If moving to Drupal 9 (or Drupal 8) is really impossible for your website, there is another possibility to stay on Drupal 7 by using one of the approved Long Term Support providers. There may be additional fees to stay on these programmes (and it’s not something we would advise as best practice), but it worked very well with Drupal 6. Check this out to know more and stay up-to-date.


…on Drupal 8

Well done! If you are already on Drupal 8, either because you’ve migrated or built your website directly with this version. You’ll be glad to know you may be ready to move to the next major version with zero effort!

As the big difference between the last Drupal 8 release and the first Drupal 9 release is removing deprecated code, you only need to check your modules, themes and profiles don’t contain deprecated code. So, there’s no need to worry about migrating your content at all!

And don’t worry about the code either, as the community has already created some tools and practices to facilitate this work.


Upgrade Status

Upgrade Status is probably your best companion. The module will scan your custom themes and modules, as well as your hosting environment, and report any compatibility issue with Drupal 9. The report integrates with Drupal.org “Deprecated” and Change Records, providing guidelines for how to address the issue.

The deprecation messages on the Upgrade Status report always try to point you in the right direction with helpful suggestions to become compatible.

Take, for example, this deprecation error after scanning Chatbot API with Upgrade Status:

\Drupal\Component\Utility\Unicode::strtolower() is deprecated in Drupal 8.6.0 and will be removed before Drupal 9.0.0. Use mb_strtolower() instead. See https://www.drupal.org/node/2850048.

It says exactly what’s going on, and the link also explains the issue even further and the reason for the change, as well as giving you some examples. I just need to open the file from the report and replace “Unicode::strtolower” instances with “mb_strtolower”.


Sounds good – but I might need some support!

Depending on which scenario relates best to your organisation, you may require a helping hand to get you on track to moving to Drupal 9. We’ve compiled a list of useful links for you to check out, and as always, our Drupal experts are here to advise you. So get in touch with us to support your team with these changes.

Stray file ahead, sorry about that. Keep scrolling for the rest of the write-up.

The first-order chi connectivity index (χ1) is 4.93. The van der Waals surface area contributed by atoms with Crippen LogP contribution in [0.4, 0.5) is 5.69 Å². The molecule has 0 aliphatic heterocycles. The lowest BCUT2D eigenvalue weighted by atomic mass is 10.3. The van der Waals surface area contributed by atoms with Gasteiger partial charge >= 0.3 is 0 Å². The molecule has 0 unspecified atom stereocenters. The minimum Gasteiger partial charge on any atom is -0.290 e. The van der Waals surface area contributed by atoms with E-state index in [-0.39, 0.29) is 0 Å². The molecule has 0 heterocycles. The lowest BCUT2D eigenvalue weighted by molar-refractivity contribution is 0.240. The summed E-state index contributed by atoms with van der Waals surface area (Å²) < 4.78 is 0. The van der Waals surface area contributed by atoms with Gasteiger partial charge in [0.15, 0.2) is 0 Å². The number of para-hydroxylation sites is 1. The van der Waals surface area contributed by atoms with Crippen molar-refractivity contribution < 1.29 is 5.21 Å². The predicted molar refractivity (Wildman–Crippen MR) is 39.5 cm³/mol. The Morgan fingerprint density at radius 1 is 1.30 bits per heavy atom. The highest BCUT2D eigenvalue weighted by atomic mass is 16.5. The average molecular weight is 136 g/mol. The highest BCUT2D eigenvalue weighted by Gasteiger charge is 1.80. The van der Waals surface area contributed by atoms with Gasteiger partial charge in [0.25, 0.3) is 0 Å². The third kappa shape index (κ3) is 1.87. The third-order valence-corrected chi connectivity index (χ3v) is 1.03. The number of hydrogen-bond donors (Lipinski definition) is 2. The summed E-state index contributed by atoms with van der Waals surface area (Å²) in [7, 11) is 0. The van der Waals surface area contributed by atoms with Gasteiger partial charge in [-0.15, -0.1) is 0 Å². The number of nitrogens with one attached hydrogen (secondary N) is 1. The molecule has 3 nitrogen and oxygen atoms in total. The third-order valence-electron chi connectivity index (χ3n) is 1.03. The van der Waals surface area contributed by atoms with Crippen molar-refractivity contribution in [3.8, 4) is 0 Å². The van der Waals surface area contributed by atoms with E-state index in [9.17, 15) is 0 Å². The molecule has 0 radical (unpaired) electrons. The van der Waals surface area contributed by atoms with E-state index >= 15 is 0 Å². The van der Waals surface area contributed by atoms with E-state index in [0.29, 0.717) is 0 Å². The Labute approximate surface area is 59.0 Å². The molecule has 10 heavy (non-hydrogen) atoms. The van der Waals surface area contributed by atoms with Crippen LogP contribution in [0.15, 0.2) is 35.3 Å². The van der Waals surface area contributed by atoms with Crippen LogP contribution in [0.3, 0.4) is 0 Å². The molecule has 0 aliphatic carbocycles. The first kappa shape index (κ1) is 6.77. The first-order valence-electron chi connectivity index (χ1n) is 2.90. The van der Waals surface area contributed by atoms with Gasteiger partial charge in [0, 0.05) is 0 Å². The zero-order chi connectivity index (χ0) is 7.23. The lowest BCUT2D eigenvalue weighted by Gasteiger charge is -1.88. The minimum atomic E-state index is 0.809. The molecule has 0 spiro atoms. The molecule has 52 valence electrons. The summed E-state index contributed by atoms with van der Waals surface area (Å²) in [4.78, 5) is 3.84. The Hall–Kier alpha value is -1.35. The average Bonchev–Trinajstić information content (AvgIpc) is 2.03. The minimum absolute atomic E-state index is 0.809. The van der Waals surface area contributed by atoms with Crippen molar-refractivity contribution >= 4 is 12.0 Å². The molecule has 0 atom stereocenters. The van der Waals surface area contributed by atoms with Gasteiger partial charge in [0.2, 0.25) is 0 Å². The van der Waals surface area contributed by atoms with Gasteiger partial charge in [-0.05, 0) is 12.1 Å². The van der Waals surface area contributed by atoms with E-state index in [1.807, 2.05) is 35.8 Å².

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  1. Matt says:

    Drupal 8 is now too complex and unwieldy. Having upgraded one site to drupal 8, after 10 years of using drupal it’s fine to move in to something else. From Drupal 7? Backdrop CMS will be my first option for investigation.

    • Fair enough. Big changes are always scary, and you should embrace them only if they are worth of course. After been using Drupal 8 for quite few years I can say everytime I need to make a change on a D7 site I hold my nose and do it as quick as possible. D7 served well the community, but it doesn’t really reflect the progress PHP and it’s community – and open source projects in general – has made in the past 5-10 years. OOP, PFE, Composer, Semver.

      D8 is more complex, yes. But better documented, has widely used practices and paradigms and you find yourself writing less code than you used to with D7.

      Backdrop could seem an easy choice if you are on D7, but you’ll find yourself tidied to its community and its list of contrib modules hoping they will grow as your needs. If they don’t, you are trapped.

  2. […] Drupal 7 was released back in 2011. Having served the Drupal Community and its users for more than 8 years, it’s now due to reach end-of-life (EOL) in November 2021. Meanwhile, Drupal 9 is due to be released in 2020, which means Drupal 8 will also reach EOL at the same time as Drupal 7.. Continue reading… […]